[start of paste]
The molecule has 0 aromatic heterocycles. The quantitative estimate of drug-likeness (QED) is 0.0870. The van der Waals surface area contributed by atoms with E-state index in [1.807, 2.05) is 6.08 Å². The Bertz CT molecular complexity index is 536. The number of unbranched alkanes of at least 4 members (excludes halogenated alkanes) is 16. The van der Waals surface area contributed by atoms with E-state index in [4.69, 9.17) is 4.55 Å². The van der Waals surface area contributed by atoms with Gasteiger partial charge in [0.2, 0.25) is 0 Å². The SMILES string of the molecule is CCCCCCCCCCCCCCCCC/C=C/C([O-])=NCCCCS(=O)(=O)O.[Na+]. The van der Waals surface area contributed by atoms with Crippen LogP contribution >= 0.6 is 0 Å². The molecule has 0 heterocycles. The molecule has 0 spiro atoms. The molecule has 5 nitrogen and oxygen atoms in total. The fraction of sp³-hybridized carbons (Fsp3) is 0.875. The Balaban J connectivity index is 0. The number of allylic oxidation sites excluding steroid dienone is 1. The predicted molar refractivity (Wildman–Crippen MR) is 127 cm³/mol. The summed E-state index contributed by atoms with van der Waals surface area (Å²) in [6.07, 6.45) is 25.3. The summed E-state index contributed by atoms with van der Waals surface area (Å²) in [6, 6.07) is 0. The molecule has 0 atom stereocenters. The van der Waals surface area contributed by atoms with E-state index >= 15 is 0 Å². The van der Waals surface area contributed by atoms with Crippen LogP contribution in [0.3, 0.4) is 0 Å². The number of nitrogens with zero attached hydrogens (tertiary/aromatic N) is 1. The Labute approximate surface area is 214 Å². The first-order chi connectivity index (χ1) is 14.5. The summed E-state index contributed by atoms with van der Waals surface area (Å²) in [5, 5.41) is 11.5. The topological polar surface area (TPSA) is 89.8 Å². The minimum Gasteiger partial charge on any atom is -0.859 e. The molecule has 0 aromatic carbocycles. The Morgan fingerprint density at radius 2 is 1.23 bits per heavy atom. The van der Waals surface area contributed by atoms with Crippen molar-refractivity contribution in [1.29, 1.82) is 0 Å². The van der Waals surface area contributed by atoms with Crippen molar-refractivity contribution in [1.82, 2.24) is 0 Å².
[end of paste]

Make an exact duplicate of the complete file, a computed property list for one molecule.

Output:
The molecule has 0 aromatic heterocycles. The quantitative estimate of drug-likeness (QED) is 0.0870. The van der Waals surface area contributed by atoms with E-state index in [1.807, 2.05) is 6.08 Å². The Bertz CT molecular complexity index is 536. The number of unbranched alkanes of at least 4 members (excludes halogenated alkanes) is 16. The van der Waals surface area contributed by atoms with E-state index in [4.69, 9.17) is 4.55 Å². The van der Waals surface area contributed by atoms with Gasteiger partial charge in [0.2, 0.25) is 0 Å². The SMILES string of the molecule is CCCCCCCCCCCCCCCCC/C=C/C([O-])=NCCCCS(=O)(=O)O.[Na+]. The van der Waals surface area contributed by atoms with Crippen LogP contribution >= 0.6 is 0 Å². The molecule has 0 heterocycles. The molecule has 0 spiro atoms. The molecule has 5 nitrogen and oxygen atoms in total. The fraction of sp³-hybridized carbons (Fsp3) is 0.875. The Balaban J connectivity index is 0. The number of allylic oxidation sites excluding steroid dienone is 1. The predicted molar refractivity (Wildman–Crippen MR) is 127 cm³/mol. The summed E-state index contributed by atoms with van der Waals surface area (Å²) in [6.07, 6.45) is 25.3. The summed E-state index contributed by atoms with van der Waals surface area (Å²) in [6, 6.07) is 0. The molecule has 0 atom stereocenters. The van der Waals surface area contributed by atoms with E-state index >= 15 is 0 Å². The van der Waals surface area contributed by atoms with Crippen LogP contribution in [0.3, 0.4) is 0 Å². The number of nitrogens with zero attached hydrogens (tertiary/aromatic N) is 1. The Labute approximate surface area is 214 Å². The first-order chi connectivity index (χ1) is 14.5. The summed E-state index contributed by atoms with van der Waals surface area (Å²) in [5, 5.41) is 11.5. The topological polar surface area (TPSA) is 89.8 Å². The minimum Gasteiger partial charge on any atom is -0.859 e. The molecule has 0 aromatic carbocycles. The Morgan fingerprint density at radius 2 is 1.23 bits per heavy atom. The van der Waals surface area contributed by atoms with Crippen molar-refractivity contribution in [1.29, 1.82) is 0 Å². The van der Waals surface area contributed by atoms with Crippen molar-refractivity contribution in [1.82, 2.24) is 0 Å².